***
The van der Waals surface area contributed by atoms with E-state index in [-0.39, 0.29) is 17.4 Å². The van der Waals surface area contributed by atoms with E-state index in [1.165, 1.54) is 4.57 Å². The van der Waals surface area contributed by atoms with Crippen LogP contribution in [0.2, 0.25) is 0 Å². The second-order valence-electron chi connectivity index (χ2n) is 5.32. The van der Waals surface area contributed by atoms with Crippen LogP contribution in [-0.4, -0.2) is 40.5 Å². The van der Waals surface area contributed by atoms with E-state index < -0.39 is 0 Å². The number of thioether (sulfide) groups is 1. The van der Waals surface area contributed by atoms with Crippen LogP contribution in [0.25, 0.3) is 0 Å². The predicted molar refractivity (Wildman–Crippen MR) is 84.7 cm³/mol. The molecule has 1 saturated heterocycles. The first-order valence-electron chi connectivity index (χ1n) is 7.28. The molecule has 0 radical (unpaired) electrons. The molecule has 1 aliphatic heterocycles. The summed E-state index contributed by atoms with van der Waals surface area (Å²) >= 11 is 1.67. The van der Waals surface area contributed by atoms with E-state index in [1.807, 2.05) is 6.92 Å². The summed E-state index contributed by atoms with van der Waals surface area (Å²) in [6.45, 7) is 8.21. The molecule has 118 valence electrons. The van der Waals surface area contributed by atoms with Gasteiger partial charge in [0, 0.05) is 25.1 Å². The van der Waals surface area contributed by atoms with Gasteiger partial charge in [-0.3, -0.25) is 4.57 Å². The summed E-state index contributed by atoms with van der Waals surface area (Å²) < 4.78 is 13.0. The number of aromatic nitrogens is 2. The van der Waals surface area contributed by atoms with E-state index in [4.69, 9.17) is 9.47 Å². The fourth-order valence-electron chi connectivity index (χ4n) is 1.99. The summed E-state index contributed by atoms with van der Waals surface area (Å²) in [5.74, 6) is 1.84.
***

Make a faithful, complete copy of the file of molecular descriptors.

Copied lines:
The van der Waals surface area contributed by atoms with E-state index in [-0.39, 0.29) is 17.4 Å². The van der Waals surface area contributed by atoms with E-state index in [1.165, 1.54) is 4.57 Å². The van der Waals surface area contributed by atoms with Crippen LogP contribution in [0.2, 0.25) is 0 Å². The second-order valence-electron chi connectivity index (χ2n) is 5.32. The van der Waals surface area contributed by atoms with Crippen LogP contribution in [-0.4, -0.2) is 40.5 Å². The van der Waals surface area contributed by atoms with E-state index < -0.39 is 0 Å². The number of thioether (sulfide) groups is 1. The van der Waals surface area contributed by atoms with Crippen LogP contribution in [0.25, 0.3) is 0 Å². The predicted molar refractivity (Wildman–Crippen MR) is 84.7 cm³/mol. The molecule has 1 saturated heterocycles. The first-order valence-electron chi connectivity index (χ1n) is 7.28. The molecule has 0 radical (unpaired) electrons. The molecule has 1 aliphatic heterocycles. The summed E-state index contributed by atoms with van der Waals surface area (Å²) >= 11 is 1.67. The van der Waals surface area contributed by atoms with E-state index in [1.807, 2.05) is 6.92 Å². The summed E-state index contributed by atoms with van der Waals surface area (Å²) in [6.45, 7) is 8.21. The molecule has 118 valence electrons. The van der Waals surface area contributed by atoms with Gasteiger partial charge in [0, 0.05) is 25.1 Å². The van der Waals surface area contributed by atoms with Gasteiger partial charge in [-0.3, -0.25) is 4.57 Å². The summed E-state index contributed by atoms with van der Waals surface area (Å²) < 4.78 is 13.0. The number of aromatic nitrogens is 2. The van der Waals surface area contributed by atoms with E-state index in [4.69, 9.17) is 9.47 Å². The fourth-order valence-electron chi connectivity index (χ4n) is 1.99. The summed E-state index contributed by atoms with van der Waals surface area (Å²) in [5.74, 6) is 1.84.